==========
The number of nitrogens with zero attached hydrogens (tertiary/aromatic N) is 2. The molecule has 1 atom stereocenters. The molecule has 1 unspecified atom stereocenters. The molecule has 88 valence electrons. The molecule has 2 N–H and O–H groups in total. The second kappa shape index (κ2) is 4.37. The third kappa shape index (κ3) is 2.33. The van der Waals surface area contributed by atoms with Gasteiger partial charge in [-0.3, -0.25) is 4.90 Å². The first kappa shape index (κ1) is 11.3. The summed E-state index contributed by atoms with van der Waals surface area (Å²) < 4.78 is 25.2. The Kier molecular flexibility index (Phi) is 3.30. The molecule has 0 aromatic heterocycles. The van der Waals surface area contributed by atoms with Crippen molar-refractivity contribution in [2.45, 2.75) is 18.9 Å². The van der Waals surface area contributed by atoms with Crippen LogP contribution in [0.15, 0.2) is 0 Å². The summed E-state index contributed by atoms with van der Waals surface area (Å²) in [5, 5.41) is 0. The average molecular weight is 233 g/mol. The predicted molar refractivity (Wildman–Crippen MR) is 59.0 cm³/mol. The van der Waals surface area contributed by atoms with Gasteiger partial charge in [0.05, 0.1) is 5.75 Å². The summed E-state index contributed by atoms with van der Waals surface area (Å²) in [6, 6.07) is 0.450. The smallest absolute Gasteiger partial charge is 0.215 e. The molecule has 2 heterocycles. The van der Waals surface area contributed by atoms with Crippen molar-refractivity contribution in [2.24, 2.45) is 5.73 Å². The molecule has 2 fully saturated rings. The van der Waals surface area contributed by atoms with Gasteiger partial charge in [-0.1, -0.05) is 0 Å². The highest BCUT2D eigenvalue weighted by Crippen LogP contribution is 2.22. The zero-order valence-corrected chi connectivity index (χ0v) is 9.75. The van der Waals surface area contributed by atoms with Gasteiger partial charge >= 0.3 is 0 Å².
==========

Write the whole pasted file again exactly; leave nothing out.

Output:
The number of nitrogens with zero attached hydrogens (tertiary/aromatic N) is 2. The molecule has 1 atom stereocenters. The molecule has 1 unspecified atom stereocenters. The molecule has 88 valence electrons. The molecule has 2 N–H and O–H groups in total. The second kappa shape index (κ2) is 4.37. The third kappa shape index (κ3) is 2.33. The van der Waals surface area contributed by atoms with Gasteiger partial charge in [-0.3, -0.25) is 4.90 Å². The first kappa shape index (κ1) is 11.3. The summed E-state index contributed by atoms with van der Waals surface area (Å²) < 4.78 is 25.2. The Kier molecular flexibility index (Phi) is 3.30. The molecule has 0 aromatic heterocycles. The van der Waals surface area contributed by atoms with Crippen molar-refractivity contribution in [2.45, 2.75) is 18.9 Å². The van der Waals surface area contributed by atoms with Crippen LogP contribution in [0.15, 0.2) is 0 Å². The summed E-state index contributed by atoms with van der Waals surface area (Å²) in [5, 5.41) is 0. The average molecular weight is 233 g/mol. The predicted molar refractivity (Wildman–Crippen MR) is 59.0 cm³/mol. The van der Waals surface area contributed by atoms with Gasteiger partial charge in [0.05, 0.1) is 5.75 Å². The summed E-state index contributed by atoms with van der Waals surface area (Å²) in [6, 6.07) is 0.450. The smallest absolute Gasteiger partial charge is 0.215 e. The molecule has 2 heterocycles. The van der Waals surface area contributed by atoms with Crippen molar-refractivity contribution in [2.24, 2.45) is 5.73 Å². The molecule has 2 fully saturated rings. The van der Waals surface area contributed by atoms with Gasteiger partial charge in [-0.1, -0.05) is 0 Å². The highest BCUT2D eigenvalue weighted by Crippen LogP contribution is 2.22. The zero-order valence-corrected chi connectivity index (χ0v) is 9.75. The van der Waals surface area contributed by atoms with Gasteiger partial charge >= 0.3 is 0 Å².